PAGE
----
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Editorial: Gun Control Must Wait in Twin States

Tuesday, March 17, 2015
Gun control advocates in both Vermont and New Hampshire must be discouraged at the failure of measures in their respective legislatures this winter that would have extended background checks, with some exceptions, to private firearm sales. Both bills were sensible attempts to keep guns out of the hands of people who are ineligible to purchase or possess them under federal law: violent felons, domestic abusers and mentally ill individuals who have been determined to pose a risk to themselves and others.

This failure must be particularly disappointing in that opinion polls in both states indicate solid public support for universal background checks. For instance, a poll of 700 Vermonters conducted by VTDigger and the Castleton Polling Institute found that 77 percent indicated they would support a law to require that all gun sales, except those between relatives, be subject to background checks.

But as Eric Davis, a retired professor of political science at Middlebury College, pointed out in relation to the Vermont bill, the intensity of opposition from gun rights advocates trumped broader, but less forceful, public support when it comes to getting the attention of lawmakers.

It must be said as well Second Amendment absolutists — those who believe the constitutional right to bear arms cannot be infringed in any way — appear to be winning the hearts and minds of the American public. The Pew Research Center reported in December that for the first time in more than two decades of surveys, it found more support for gun rights than for gun control: 52 percent said it is more important to protect the right of Americans to own guns, while 46 percent said it is more important to control gun ownership. In fact, there has been a decided shift in opinion on this question in the two years following the massacre of schoolchildren in Newtown, Conn. Shortly after that tragedy, the balance of opinion favored gun control.

And it is also true that since President Obama was first elected in 2008, gun sales have surged on fears that he would push to enact new gun restrictions. A Washington Post analysis suggests that the Obama presidency so far has produced a $9 billion windfall for the firearms industry. Gun manufacturers increased production by 31 percent between 2011 and 2012, and despite a cooling off of sales in 2014, current levels are still far above the 2007 mark.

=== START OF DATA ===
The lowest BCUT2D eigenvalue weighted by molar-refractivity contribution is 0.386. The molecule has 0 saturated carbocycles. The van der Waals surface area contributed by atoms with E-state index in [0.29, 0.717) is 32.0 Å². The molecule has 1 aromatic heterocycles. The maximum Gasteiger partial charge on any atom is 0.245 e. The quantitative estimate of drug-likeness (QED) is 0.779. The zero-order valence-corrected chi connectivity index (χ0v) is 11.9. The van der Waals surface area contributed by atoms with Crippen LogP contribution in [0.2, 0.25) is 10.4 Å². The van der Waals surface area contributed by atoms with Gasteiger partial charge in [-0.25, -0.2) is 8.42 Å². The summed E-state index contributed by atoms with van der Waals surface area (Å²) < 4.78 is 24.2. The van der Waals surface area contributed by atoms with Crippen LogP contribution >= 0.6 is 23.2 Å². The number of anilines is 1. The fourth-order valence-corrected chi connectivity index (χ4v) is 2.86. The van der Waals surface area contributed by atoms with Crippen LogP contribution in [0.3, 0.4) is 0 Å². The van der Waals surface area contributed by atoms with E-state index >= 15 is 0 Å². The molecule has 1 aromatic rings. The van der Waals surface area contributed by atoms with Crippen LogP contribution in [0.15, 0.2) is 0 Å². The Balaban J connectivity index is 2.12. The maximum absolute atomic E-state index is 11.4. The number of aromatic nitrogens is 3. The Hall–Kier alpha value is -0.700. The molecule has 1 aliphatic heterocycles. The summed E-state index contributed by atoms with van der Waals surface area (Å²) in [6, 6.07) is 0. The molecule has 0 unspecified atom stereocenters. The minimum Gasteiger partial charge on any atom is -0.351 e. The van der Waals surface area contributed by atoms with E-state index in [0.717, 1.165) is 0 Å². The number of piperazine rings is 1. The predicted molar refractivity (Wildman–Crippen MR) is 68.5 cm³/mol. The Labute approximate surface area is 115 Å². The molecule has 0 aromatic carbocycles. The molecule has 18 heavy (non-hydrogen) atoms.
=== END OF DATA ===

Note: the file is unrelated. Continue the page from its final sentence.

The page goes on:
But if prospects for sane regulation appear bleak at the moment, a longer view suggests that gun control advocates may have cause for optimism. According to the most recent General Social Survey, which is considered the gold standard for tracking social trends because of its independent, long-term and comprehensive nature, the percentage of Americans who live in a household where at least one gun is present is the lowest it has ever been — 32 percent. It also found that 22 percent of Americans own a firearm, down from a high of 31 percent in 1985. And only 14 percent of adults under the age of 35 personally own a firearm, compared with 31 percent of those over age 65. In 1980, younger adults were only slightly less likely than older ones to report that they owned a gun.

Moreover, the Pew survey notes that support for gun rights over gun control is far higher among whites (61 percent) than among blacks (34 percent) and Hispanics (25 percent).

The picture that emerges from these different sources is one in which larger numbers of firearms are being concentrated in the hands of fewer people (which could admittedly be scary in its own right), and that those owners tend to be older and whiter. These demographics suggest to us that prevailing attitudes about guns and their regulation may be only a generation away from a decisive shift, as younger people and minorities play a bigger role in determining the country’s future.

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